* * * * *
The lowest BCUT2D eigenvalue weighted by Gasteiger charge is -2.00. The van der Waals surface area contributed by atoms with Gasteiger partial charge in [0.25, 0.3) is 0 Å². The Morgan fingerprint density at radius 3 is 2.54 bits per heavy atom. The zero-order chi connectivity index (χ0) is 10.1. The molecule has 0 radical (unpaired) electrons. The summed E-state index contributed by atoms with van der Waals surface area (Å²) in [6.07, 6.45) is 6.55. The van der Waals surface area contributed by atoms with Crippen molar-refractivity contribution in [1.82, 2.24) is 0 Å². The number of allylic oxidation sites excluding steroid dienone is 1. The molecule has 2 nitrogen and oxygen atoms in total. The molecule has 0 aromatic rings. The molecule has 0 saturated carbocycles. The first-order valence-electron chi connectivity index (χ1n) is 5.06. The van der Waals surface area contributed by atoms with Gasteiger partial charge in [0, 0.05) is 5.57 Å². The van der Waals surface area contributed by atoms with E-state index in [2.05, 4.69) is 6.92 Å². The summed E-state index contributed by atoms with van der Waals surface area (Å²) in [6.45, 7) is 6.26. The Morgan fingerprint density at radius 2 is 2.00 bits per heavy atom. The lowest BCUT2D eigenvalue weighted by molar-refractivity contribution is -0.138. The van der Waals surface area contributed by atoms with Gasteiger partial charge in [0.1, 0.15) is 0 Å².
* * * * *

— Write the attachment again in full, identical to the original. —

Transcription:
The lowest BCUT2D eigenvalue weighted by Gasteiger charge is -2.00. The van der Waals surface area contributed by atoms with Gasteiger partial charge in [0.25, 0.3) is 0 Å². The Morgan fingerprint density at radius 3 is 2.54 bits per heavy atom. The zero-order chi connectivity index (χ0) is 10.1. The molecule has 0 radical (unpaired) electrons. The summed E-state index contributed by atoms with van der Waals surface area (Å²) in [6.07, 6.45) is 6.55. The van der Waals surface area contributed by atoms with Crippen molar-refractivity contribution in [1.82, 2.24) is 0 Å². The number of allylic oxidation sites excluding steroid dienone is 1. The molecule has 2 nitrogen and oxygen atoms in total. The molecule has 0 aromatic rings. The molecule has 0 saturated carbocycles. The first-order valence-electron chi connectivity index (χ1n) is 5.06. The van der Waals surface area contributed by atoms with Gasteiger partial charge in [0, 0.05) is 5.57 Å². The van der Waals surface area contributed by atoms with E-state index in [2.05, 4.69) is 6.92 Å². The summed E-state index contributed by atoms with van der Waals surface area (Å²) in [6.45, 7) is 6.26. The Morgan fingerprint density at radius 2 is 2.00 bits per heavy atom. The lowest BCUT2D eigenvalue weighted by molar-refractivity contribution is -0.138. The van der Waals surface area contributed by atoms with Gasteiger partial charge in [0.1, 0.15) is 0 Å².